Skip to content

Shop Smart

1. Make a list of what you already have and what you need (amounts) before you go to the grocery store. 

Many people purchase food items that 1) they don’t remember they already have, 2) come in bulk with only a small percentage used, and 3) that sound good at the time, based on impulse, but will never actually eat.

2. Don’t shop hungry.

This is a classic food waste problem. You may be more likely to purchase on impulse based on what sounds good to eat at the time, which can lead to incomplete consumption and wasted food.

3. Plan weekly meals ahead of time.

Planning meals ahead accomplishes 2 important things: 1) It saves time and money at the grocery store, and 2) It leads to less clutter in your refrigerator, thus reducing the likelihood of food items going bad because of being hidden or forgotten  about.

IMG_9875Photo: T. Lee

4. Avoid the influence of special deals (e.g. “buy two get one free”).

This may be one of the most influential aspects of why food gets wasted.  Getting a “good deal” on food items feels good but can lead to spending more money and acquiring more food than  needed.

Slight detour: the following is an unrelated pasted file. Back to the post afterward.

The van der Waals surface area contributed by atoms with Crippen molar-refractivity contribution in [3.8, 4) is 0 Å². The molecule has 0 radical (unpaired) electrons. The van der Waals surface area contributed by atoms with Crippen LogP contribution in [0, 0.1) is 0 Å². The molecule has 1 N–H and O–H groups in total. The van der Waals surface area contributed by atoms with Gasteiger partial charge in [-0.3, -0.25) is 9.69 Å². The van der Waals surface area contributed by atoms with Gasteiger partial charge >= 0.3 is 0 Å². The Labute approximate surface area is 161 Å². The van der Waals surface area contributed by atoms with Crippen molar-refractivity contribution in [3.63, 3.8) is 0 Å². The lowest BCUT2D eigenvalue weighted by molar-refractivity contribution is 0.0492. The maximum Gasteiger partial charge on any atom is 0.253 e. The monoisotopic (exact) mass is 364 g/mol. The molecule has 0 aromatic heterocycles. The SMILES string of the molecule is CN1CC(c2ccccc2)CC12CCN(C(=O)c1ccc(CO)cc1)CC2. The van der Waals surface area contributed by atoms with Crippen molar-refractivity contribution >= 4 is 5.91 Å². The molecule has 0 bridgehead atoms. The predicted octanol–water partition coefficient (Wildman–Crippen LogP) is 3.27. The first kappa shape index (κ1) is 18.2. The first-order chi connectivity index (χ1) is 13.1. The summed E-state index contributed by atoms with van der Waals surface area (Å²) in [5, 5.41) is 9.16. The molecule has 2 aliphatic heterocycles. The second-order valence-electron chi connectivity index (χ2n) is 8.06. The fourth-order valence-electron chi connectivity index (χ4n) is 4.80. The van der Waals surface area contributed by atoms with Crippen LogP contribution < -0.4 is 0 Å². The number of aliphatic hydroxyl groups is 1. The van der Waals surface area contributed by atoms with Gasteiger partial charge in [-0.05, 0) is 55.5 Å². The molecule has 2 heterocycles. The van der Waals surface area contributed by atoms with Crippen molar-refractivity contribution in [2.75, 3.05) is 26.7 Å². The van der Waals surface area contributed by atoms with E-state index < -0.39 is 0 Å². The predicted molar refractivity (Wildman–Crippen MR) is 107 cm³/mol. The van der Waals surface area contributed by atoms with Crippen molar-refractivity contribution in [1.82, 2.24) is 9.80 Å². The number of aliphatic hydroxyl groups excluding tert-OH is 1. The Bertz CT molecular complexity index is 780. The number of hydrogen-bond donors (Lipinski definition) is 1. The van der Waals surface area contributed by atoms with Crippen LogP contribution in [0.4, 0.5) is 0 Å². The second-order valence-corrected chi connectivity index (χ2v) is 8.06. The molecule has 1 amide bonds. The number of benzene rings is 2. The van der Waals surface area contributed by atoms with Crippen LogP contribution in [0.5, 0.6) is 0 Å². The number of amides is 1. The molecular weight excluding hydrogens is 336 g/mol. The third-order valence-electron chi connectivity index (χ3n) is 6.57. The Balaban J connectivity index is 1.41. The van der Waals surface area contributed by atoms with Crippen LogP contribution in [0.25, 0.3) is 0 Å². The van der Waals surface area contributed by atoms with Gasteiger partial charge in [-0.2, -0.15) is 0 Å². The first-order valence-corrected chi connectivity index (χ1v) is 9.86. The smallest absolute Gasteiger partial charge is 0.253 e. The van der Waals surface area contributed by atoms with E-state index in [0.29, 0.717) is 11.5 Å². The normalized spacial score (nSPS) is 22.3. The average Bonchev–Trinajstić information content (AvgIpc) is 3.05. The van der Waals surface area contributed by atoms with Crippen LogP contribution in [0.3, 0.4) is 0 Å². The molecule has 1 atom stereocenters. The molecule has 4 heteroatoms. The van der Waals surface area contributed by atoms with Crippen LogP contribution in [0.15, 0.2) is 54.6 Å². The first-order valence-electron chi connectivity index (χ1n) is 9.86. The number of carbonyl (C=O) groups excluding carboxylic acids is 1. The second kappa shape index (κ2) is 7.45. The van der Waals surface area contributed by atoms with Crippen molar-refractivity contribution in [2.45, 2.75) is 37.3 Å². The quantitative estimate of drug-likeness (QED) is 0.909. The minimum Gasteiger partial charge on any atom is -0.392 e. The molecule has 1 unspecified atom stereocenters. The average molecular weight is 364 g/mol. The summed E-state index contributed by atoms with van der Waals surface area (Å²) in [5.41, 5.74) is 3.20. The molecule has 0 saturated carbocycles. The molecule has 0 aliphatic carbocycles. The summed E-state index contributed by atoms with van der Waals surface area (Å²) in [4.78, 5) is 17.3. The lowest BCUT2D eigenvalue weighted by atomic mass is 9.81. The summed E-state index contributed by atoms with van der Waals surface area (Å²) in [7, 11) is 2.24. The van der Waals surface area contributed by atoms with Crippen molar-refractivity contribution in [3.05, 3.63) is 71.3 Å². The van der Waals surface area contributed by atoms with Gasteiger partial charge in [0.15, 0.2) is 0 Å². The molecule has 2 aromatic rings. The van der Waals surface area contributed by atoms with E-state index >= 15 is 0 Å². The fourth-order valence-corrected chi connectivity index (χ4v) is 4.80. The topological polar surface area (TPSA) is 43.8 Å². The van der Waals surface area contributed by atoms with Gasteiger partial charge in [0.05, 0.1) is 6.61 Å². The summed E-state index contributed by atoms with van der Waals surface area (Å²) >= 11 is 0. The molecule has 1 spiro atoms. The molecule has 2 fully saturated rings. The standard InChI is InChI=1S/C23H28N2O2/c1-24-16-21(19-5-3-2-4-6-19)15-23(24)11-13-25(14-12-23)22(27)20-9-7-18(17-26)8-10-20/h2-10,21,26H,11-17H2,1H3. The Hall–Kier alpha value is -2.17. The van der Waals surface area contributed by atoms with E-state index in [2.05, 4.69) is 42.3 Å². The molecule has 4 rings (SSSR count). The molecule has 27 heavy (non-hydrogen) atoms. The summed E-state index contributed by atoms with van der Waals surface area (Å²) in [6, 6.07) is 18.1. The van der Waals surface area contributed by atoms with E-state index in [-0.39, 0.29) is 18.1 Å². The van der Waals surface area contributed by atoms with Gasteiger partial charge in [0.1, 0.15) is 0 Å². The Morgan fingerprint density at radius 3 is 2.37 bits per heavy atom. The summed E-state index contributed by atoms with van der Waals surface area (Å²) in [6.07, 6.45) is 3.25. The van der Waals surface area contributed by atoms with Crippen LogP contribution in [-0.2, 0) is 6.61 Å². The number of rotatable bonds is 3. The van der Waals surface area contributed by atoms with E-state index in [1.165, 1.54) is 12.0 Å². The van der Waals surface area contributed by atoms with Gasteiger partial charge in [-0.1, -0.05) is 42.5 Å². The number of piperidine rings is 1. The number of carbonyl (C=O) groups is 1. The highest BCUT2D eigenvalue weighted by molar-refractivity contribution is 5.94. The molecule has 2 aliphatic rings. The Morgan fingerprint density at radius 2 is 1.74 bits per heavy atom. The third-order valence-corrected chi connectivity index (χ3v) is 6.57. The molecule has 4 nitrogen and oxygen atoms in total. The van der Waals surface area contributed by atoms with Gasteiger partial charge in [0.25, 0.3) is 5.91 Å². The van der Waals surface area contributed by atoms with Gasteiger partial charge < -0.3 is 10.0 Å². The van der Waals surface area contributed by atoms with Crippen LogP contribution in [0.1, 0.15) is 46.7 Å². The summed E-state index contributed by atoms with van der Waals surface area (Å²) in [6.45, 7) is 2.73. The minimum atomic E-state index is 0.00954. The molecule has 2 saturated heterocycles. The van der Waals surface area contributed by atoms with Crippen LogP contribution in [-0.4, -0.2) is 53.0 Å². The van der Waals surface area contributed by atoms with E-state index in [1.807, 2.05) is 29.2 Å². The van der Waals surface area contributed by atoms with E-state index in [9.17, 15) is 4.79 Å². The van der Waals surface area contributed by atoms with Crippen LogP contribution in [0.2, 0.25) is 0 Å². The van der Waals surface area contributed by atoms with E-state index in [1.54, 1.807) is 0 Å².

IMG_1489 Photo: A. Knox

5. Buy loose produce.

This is a great way to buy just the right amount of food, based on a weekly plan, and also cut down on packaging waste.

IMG_9715    Photo: T. Lee

6. Don’t be fooled by expiration labels.

Labels that many stores use such as “use by” or “best by” are actually unregulated and only serve the purpose of benchmarking in-house standards of the particular store.  A “best by” label that says a food product is close to or even past its expiration is most likely perfectly edible even though it may be thrown out by the store selling it further contributing to the problem.